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Ray W. Moody, M.D. Breast Center

Orange Regional Medical Pavilion
75 Crystal Run Road, Middletown, NY 10941
845-695-5900
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Breast Center  All-Digital Mammography  |  Breast Care Services  |  FAQs About Breast Imaging  |  About Your Screening Mammogram  |  Multidisciplinary Breast Care Team  |  Breast Evaluation and Treatment  | Physicians and Staff  |  Accreditation & Awards

Breast Center

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All-Digital Mammography

Film vs. Digital Mammography: a traditional film mammogram on the left, compared to a sharper, more detailed digital mammogram of the same breast, at right.

One of the distinctions of the Breast Center is that it offers all-digital mammography. This technology converts x-rays to electronic images of the breast which can be viewed, optimized and stored on a computer. In a recent study, digital mammography was better than traditional film mammography in detecting breast cancer in women under 50 and with dense breasts.

All-Digital mammograms mean:

  • quicker mammograms, since there is no need to wait for film images to be developed
  • images can be viewed instantly by the technologist and radiologist
  • images can be easily transferred electronically with no loss of image quality
  • computer-assisted optimization helps radiologists detect micro-calcifications that might be missed on traditional film mammograms

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Breast Care Services


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FAQs About Breast Imaging 

At what age should healthy women begin having regular mammograms, and how often should they have them?

The American College of Radiology recommends annual screening beginning at age 40 and this is what we recommend at the Breast Center. Women who are considered higher risk may need to begin mammography earlier; such as in these instances:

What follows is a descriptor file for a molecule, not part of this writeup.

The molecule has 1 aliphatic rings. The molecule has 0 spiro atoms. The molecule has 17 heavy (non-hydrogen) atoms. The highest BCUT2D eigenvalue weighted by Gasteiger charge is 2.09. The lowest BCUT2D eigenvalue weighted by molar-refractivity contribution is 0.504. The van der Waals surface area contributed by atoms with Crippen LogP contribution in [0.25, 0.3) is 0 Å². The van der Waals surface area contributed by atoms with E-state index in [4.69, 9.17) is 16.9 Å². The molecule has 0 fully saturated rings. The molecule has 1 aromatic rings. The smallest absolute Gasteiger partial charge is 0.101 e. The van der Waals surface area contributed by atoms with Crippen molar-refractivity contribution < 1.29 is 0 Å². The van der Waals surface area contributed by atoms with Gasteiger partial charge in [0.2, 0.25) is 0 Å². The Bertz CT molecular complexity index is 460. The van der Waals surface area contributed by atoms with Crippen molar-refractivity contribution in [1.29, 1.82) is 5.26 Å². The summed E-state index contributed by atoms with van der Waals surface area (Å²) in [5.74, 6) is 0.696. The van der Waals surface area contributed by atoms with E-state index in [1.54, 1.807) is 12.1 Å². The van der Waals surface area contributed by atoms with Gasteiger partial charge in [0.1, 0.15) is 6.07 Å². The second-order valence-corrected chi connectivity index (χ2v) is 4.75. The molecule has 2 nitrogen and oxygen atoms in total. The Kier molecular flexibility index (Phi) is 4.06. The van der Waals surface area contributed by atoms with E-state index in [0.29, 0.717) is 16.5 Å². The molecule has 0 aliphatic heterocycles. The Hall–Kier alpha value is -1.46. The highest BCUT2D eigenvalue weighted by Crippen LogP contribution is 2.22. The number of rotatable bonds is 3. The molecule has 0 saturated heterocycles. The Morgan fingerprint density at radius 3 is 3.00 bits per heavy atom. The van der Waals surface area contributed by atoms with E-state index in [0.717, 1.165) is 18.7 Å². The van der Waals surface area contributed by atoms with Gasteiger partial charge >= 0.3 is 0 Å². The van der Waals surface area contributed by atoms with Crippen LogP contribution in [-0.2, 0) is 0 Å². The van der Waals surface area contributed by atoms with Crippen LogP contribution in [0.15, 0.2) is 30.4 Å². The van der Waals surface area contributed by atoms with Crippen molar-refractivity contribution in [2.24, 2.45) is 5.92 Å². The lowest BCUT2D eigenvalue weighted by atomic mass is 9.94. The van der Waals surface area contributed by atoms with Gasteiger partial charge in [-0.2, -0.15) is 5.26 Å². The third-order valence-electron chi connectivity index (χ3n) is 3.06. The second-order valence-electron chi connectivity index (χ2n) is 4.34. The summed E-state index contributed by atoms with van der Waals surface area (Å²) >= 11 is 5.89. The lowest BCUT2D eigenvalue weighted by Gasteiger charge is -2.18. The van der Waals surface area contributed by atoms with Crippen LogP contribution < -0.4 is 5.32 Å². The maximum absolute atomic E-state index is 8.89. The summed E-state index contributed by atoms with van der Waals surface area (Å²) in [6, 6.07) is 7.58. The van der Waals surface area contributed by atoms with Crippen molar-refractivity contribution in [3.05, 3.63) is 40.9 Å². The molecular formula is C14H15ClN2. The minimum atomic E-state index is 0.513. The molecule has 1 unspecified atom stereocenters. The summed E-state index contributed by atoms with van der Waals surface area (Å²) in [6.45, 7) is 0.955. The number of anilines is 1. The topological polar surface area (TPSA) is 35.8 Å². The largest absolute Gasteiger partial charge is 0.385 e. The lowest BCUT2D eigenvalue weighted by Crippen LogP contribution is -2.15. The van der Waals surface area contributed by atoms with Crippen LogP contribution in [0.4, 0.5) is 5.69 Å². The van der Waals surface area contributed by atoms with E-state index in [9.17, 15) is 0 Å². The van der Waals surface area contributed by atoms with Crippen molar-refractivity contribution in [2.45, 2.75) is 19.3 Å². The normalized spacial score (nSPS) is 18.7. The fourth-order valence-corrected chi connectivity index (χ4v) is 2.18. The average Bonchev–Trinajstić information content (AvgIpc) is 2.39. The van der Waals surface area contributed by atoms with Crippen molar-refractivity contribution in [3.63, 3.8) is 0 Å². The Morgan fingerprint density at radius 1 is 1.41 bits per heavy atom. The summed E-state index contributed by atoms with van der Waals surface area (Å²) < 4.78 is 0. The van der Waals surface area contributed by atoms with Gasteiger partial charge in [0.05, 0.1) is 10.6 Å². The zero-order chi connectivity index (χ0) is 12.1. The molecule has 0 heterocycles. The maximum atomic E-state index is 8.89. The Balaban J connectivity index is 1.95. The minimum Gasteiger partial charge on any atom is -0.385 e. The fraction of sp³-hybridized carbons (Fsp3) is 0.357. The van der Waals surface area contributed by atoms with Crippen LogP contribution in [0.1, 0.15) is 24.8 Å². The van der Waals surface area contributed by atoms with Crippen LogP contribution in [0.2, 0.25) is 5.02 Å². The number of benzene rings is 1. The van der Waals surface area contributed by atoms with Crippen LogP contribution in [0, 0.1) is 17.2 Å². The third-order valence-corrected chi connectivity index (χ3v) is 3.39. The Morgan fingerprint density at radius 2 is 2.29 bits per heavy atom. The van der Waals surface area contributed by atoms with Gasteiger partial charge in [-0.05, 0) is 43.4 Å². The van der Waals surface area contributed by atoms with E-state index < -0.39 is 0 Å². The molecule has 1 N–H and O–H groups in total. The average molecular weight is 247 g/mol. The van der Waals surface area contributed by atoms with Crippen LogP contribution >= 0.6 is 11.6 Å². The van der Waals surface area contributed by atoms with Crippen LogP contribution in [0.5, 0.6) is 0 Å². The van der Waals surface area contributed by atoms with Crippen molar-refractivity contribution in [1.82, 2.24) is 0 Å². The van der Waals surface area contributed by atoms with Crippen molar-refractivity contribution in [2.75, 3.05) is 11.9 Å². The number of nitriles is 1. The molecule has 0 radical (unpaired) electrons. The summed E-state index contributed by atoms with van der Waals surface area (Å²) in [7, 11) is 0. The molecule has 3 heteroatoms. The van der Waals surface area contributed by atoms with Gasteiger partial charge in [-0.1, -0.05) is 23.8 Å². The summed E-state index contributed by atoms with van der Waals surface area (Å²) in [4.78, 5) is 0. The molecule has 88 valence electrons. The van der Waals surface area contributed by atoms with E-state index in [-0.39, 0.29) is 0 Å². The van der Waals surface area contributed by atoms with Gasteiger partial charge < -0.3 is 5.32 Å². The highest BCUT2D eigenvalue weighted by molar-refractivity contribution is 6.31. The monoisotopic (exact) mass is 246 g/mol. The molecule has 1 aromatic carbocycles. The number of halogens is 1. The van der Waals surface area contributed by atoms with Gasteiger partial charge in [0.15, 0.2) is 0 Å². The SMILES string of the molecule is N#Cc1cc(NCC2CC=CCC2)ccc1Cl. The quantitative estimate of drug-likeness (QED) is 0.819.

1. Women with strong family history:
    • first-degree relatives diagnosed with breast cancer especially at pre-menopausal ages (i.e., parent, sibling or child), usually would begin screening with mammography at 5-10 years earlier than the age of diagnosis of the family member
    • patient or family member with one of the breast cancer genes (BCRA 1 or BCRA 2)
  2.  Women with a past history of receiving radiation to the chest between ages 10 and 30
  3.  

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How long does it take to have a mammogram and how/when do you find out the results?

For screening mammogram patients, our goal is that their exams will be performed and completed in 15 minutes. These exams will be interpreted by the radiologist within 1-2 working days, and letters will be mailed to the patient?s home address upon interpretation.
 
Diagnostic mammography often is a longer exam, because additional images and possibly ultrasound are performed. These patients are given their results at the time of their exam, both verbally and in writing.

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What is the difference between a screening mammogram and a diagnostic mammogram?

Screening mammography is performed in asymptomatic patients -- patients who have no clinical signs or symptoms of breast cancer. Two views of each breast are obtained and are checked for technical adequacy by the technologist. These are interpreted later by the radiologist with results sent to the patient by mail.

Diagnostic mammography is performed in symptomatic patients -- patients who have signs or symptoms of breast cancer such as a palpable lump,bump, nipple discharge, skin changes,pain, etc. We also perform diagnostic mammography in patients with a past history of breast cancer, for follow-up of an abnormal screening mammogram, or for short-term follow-up of probably benign findings. These studies begin with the typical mammography views, with additional views and ultrasound obtained as deemed necessary by the radiologist. The studies are interpreted on line, with results given to the patient immediately.

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How does digital mammography differ from traditional film mammography?

A digital mammogram takes less time to perform and typically involves a lower radiation dose to the patient. It also give us the ability to optimize the image, very similar to the way you optimize a digital photograph. Images are stored electronically so the is less chance of images being lost. In addition, images can be interpreted remotely, so second opinion interpretations may become easier.